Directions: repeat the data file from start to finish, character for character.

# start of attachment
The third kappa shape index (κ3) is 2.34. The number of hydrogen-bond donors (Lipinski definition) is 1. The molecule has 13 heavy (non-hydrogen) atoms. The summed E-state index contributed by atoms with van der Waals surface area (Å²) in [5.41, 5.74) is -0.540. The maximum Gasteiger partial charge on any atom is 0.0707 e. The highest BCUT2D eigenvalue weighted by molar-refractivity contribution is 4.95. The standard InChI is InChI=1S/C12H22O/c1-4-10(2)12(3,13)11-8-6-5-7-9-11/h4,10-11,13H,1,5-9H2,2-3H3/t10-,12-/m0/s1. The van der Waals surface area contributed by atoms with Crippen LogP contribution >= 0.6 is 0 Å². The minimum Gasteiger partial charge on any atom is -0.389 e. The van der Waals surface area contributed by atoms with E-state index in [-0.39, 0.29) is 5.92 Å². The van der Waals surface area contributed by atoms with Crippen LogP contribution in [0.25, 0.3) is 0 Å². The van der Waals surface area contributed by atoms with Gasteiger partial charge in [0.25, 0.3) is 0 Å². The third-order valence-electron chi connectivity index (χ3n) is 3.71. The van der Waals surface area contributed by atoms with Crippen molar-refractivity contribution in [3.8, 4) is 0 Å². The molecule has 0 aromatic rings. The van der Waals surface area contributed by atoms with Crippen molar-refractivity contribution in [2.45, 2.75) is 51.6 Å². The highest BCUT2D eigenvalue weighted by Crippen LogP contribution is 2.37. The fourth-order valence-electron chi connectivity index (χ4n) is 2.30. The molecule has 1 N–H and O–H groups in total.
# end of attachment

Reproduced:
The third kappa shape index (κ3) is 2.34. The number of hydrogen-bond donors (Lipinski definition) is 1. The molecule has 13 heavy (non-hydrogen) atoms. The summed E-state index contributed by atoms with van der Waals surface area (Å²) in [5.41, 5.74) is -0.540. The maximum Gasteiger partial charge on any atom is 0.0707 e. The highest BCUT2D eigenvalue weighted by molar-refractivity contribution is 4.95. The standard InChI is InChI=1S/C12H22O/c1-4-10(2)12(3,13)11-8-6-5-7-9-11/h4,10-11,13H,1,5-9H2,2-3H3/t10-,12-/m0/s1. The van der Waals surface area contributed by atoms with Crippen LogP contribution >= 0.6 is 0 Å². The minimum Gasteiger partial charge on any atom is -0.389 e. The van der Waals surface area contributed by atoms with E-state index in [-0.39, 0.29) is 5.92 Å². The van der Waals surface area contributed by atoms with Crippen LogP contribution in [0.25, 0.3) is 0 Å². The van der Waals surface area contributed by atoms with Gasteiger partial charge in [0.25, 0.3) is 0 Å². The third-order valence-electron chi connectivity index (χ3n) is 3.71. The van der Waals surface area contributed by atoms with Crippen molar-refractivity contribution in [3.8, 4) is 0 Å². The molecule has 0 aromatic rings. The van der Waals surface area contributed by atoms with Crippen molar-refractivity contribution in [2.45, 2.75) is 51.6 Å². The highest BCUT2D eigenvalue weighted by Crippen LogP contribution is 2.37. The fourth-order valence-electron chi connectivity index (χ4n) is 2.30. The molecule has 1 N–H and O–H groups in total.